Workflow Management – the 4 phases of CDE
A Common Data Environment (CDE) is essential to the smooth running of any construction project. In this article, we explain the functions of the 4 distinct phases of the CDE workflow.Read more
The conventional way to look at digital handover is at the conclusion of a project. However, that gives a picture that is not entirely accurate.
While the digital handover does indeed mark the symbolic transfer of a project from main contractor to owner, the handover itself has a much longer lifespan, both before and after the project is complete.
For an efficient digital handover to be delivered, it should be treated as an incremental process from day one. Project transfer no longer has to involve a frantic scramble for paper-based documentation. By incorporating all stakeholders in the process from the beginning, and establishing the correct procedures for documentation, digital handover can be a seamless transition.
A successful digital handover is a proactive information-gathering exercise based on solid planning. A bad handover, by contrast, is a retrospective hunt for missing documentation, typically on paper. Therefore, work on the digital handover should start from the design phase of construction, long before any ground has been broken.
This then sets the template for all information collection in subsequent phases. As subcontractors come and go, the digital handover template will indicate to them what documentation needs to be submitted, in what format, and by what deadline.
As documentation accumulates, the main contractor can maintain constant visibility over the quality and thoroughness of the digital document trail and take necessary action to ensure that everything is in place by the agreed deadline.
If, as recommended, collaboration on the digital handover begins from the very beginning of the project, documentation will start with design drawings, models and specifications.
As subcontractors join the project, the handover will grow to accommodate a timeline of site logs, material inventories and data sheets (and warranties), compliance and safety documentation, and inspection certificates.
While some of these documents confirm one-time delivery or approval of an item or process, many others (such as licences, warranties and insurance) each have their own cycle of renewal and expiry. The beauty of storing all documentation in a single digital package is that alerts are easy to set up for when certain action needs to be taken post-handover.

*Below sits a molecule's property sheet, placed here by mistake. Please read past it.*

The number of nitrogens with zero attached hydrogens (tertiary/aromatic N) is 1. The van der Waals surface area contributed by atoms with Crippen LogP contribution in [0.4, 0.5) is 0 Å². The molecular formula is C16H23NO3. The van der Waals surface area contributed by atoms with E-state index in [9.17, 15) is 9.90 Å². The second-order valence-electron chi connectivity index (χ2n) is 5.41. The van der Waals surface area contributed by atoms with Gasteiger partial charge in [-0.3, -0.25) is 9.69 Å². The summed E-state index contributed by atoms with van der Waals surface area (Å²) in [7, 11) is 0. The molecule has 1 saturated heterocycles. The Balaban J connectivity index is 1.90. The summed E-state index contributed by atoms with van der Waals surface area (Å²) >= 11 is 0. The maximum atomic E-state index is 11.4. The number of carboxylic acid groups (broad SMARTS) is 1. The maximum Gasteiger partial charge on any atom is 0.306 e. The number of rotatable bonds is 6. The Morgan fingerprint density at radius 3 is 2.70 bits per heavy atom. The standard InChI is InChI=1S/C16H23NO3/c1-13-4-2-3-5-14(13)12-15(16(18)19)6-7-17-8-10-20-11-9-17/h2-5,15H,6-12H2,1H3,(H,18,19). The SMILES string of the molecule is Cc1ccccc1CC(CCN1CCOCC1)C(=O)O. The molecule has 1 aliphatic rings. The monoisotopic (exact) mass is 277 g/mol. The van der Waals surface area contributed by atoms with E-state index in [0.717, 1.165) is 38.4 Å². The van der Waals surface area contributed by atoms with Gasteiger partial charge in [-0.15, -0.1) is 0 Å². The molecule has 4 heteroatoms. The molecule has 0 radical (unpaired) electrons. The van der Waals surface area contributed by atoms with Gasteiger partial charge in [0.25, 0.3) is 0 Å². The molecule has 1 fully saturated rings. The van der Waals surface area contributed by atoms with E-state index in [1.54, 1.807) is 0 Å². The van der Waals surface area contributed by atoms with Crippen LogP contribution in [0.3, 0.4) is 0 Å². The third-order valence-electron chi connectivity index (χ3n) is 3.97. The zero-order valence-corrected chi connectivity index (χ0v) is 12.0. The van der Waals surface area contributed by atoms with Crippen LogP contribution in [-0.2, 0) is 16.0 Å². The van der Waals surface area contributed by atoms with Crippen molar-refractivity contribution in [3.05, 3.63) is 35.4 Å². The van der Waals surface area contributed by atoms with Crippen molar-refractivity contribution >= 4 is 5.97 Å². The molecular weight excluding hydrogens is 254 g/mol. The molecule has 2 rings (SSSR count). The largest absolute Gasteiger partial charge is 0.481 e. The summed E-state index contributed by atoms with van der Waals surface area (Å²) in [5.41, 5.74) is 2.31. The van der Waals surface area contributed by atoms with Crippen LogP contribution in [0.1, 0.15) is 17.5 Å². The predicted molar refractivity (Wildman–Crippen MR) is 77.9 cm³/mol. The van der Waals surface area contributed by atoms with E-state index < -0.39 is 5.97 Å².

The content of the documentation that goes into a handover might not have changed significantly in the digital era, but the ease of transfer and access are unrecognisable from the paper age. Contractors and end-users now have a transparent, easy-to-consult repository of information that can be updated in real time.
Even once the project has been transferred to the owner, the handover is not yet ready to archive for posterity. Generally, a two- to three-month buffer period should be factored in. This allows for post-handover testing and commissioning to take place, and action to be taken should any issues arise once the construction site goes ‘live’.
Nowadays, it is not uncommon for one floor of a building to be delivered as ready for occupation while another floor higher up is still at the fitting stage. Digital handover allows feedback and learning from the first phase to inform and improve subsequent phases.
As long as information sharing is dynamic and collaborative, both construction manager and owner benefit.
The worst possible scenario, which digital handover has rendered obsolete, is when the entire batch of documentation for a project is delivered months after handover takes place.